Thursday, February 23, 2017

Violet LeVoit Takes it To the Toilet



Oh yes! We absolutely have a series on bathroom reading! So long as it's taking place behind the closed  (or open, if that's the way you swing) bathroom door, we want to know what it is. It can be a book, the back of the shampoo bottle, the newspaper, or Twitter on your cell phone - whatever helps you pass the time...



Today, Violet LeViot takes it to the toilet! Violet is a film and fiction writer who began her career as a film critic and arts journalist for TurnerClassicMovies.com, Baltimore Magazine (where she was voted "Best Arts Writer" in the 2008 Best of Baltimore awards), the Baltimore City Paper, Popmatters.com, FilmThreat.com, PressPlay.com and Allmovie.com, and was a contributing writer for Defining Moments in Movies: The Greatest Films, Stars, Scenes and Events that Made Movie Magic (Cassell Illustrated). She earned an MFA in Creative Writing from Rutgers University and is the author of the short story collections I Am Genghis Cum (2010) and the Wonderland Book Award winner I'll Fuck Anything That Movies and Stephen Hawking (2012, both Fungasm Press), as well as the novels Hotel Butterfly (2009, Loose Id) and I Miss The World (2016, King Shot Books). She lives in Philadelphia.






Bathroom Reads: The Atrocity Exhibition

"Not sure I'm doing this toilet thing right."

I've been reading J.G. Ballard's The Atrocity Exhibition while in the bathroom. In some ways it's the perfect toilet reading, and Ballard says as much so in the introduction, where he suggests not beginning from start to finish but instead dipping at random, “much the way it was written.” This deliberately obscene experimental novel (William S. Burroughs wrote its effusive introduction) is most famous for having its first British edition pulped by its publisher Doubleday in 1970 because of the threat of lawsuits from celebrities who were depicted inside having breast reductions, dying in car crashes and assassinations, and whatever the hell Ronald Reagan is doing in the chapter/short story “Why I Want To Fuck Ronald Reagan” (which I now realize must have been an unconscious influence on the title of my short story collection I'll Fuck Anything That Moves And Stephen Hawking).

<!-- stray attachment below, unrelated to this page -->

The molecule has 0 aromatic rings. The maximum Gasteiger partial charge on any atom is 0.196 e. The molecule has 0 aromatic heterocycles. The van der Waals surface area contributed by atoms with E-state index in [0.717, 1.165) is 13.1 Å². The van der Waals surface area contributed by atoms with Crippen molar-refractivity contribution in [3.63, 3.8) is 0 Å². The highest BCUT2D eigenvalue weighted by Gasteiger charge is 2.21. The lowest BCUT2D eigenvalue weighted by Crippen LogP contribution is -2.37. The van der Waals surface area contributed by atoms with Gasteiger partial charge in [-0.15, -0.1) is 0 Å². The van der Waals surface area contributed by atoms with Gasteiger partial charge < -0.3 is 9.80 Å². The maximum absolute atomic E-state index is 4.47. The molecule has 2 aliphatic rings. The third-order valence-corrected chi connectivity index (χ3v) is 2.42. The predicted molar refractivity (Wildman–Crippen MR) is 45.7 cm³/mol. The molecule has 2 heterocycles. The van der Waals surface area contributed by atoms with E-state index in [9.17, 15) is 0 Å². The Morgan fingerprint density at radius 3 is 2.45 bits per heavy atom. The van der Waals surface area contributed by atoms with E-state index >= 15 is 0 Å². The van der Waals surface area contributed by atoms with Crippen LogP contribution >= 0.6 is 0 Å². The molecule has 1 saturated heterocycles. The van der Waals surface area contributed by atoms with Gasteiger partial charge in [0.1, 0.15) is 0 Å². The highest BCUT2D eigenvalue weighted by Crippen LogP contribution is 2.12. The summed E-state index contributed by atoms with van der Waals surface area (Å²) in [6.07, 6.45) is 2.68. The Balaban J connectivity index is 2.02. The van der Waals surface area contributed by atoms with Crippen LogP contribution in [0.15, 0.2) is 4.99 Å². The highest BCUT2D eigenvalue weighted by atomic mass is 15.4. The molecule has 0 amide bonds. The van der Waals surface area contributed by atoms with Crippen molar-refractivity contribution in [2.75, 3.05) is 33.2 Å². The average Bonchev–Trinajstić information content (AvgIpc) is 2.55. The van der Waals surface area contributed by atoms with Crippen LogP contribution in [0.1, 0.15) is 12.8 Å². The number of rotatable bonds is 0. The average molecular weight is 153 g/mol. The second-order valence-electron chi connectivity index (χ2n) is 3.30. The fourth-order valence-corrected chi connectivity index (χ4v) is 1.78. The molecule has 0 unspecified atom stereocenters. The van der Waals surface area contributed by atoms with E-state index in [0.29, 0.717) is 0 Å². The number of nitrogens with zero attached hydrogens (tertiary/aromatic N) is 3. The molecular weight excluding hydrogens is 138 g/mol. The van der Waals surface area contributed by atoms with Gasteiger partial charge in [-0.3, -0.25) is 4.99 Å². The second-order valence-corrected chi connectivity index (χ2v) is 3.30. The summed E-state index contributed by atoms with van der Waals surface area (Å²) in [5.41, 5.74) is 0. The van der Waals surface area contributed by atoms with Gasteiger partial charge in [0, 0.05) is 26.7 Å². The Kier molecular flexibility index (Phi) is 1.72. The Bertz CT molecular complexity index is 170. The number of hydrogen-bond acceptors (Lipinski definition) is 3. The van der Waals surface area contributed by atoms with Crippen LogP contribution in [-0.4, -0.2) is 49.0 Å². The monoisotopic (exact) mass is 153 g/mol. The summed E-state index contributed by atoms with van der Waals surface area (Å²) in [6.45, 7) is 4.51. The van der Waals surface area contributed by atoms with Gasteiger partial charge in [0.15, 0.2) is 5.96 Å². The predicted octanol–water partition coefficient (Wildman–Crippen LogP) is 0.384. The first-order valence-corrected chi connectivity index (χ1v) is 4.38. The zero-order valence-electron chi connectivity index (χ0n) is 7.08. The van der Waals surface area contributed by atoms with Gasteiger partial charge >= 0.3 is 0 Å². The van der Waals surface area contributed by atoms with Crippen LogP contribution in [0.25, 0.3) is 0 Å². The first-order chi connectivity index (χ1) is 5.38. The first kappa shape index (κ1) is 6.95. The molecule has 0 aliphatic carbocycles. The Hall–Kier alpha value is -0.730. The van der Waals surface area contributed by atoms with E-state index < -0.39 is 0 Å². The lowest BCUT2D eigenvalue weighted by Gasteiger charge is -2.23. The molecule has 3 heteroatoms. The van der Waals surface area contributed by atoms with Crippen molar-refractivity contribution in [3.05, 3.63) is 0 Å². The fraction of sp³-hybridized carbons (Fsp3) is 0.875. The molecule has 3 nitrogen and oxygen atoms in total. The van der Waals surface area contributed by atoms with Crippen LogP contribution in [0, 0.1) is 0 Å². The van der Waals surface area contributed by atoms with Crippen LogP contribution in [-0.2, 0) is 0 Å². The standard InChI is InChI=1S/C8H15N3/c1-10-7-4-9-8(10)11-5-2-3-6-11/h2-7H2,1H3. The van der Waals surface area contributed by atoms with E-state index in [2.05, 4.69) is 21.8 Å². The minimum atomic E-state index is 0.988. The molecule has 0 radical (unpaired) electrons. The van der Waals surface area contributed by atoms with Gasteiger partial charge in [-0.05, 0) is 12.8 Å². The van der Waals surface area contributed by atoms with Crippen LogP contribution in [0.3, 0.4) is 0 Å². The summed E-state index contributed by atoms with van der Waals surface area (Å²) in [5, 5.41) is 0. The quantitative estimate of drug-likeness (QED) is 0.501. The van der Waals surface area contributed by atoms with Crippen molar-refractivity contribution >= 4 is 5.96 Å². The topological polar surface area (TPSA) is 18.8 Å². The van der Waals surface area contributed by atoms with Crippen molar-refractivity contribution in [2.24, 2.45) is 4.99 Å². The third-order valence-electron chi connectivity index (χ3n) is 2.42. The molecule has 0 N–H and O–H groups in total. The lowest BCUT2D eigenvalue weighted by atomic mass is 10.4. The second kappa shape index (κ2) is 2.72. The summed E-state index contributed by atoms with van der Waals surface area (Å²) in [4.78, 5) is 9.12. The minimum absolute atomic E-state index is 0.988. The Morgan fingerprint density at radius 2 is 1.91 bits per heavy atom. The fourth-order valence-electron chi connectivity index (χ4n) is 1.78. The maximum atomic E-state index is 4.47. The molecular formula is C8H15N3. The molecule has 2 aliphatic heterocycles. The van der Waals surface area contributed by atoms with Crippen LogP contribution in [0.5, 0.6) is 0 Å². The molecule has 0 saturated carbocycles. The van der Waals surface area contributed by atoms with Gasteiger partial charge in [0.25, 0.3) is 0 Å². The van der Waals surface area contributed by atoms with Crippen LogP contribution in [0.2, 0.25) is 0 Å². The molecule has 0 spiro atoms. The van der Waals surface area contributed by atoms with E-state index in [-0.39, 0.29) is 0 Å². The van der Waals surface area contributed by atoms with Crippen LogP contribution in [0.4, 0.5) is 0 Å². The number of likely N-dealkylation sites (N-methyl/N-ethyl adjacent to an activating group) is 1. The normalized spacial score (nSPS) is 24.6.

“Reagan” alone is worth the purchase, for anyone interested in the far edges of postmodern nose-thumbing, and it's made even sweeter by Ballard's recollection that “At the 1980 Republican Convention in San Francisco a copy . . . furnished with the seal of the Republican Party, was distributed by some puckish pro-situationists to the RNC delegates. It was accepted for what it resembled: a psychological position paper on the candidate’s subliminal appeal, commissioned by some maverick think-tank.” This is the story's first paragraph . . .


“RONALD REAGAN AND THE CONCEPTUAL AUTO DISASTER. Numerous studies have been conducted upon patients in terminal paresis (GPI), placing Reagan in a series of simulated auto crashes, e.g. multiple pileups, head-on collisions, motorcade attacks (fantasies of Presidential assassinations remained a continuing preoccupation, subject showing a marked polymorphic fixation on windshields and rear trunk assemblies). Powerful erotic fantasies of an anal-sadistic surrounded the image of the Presidential contender.”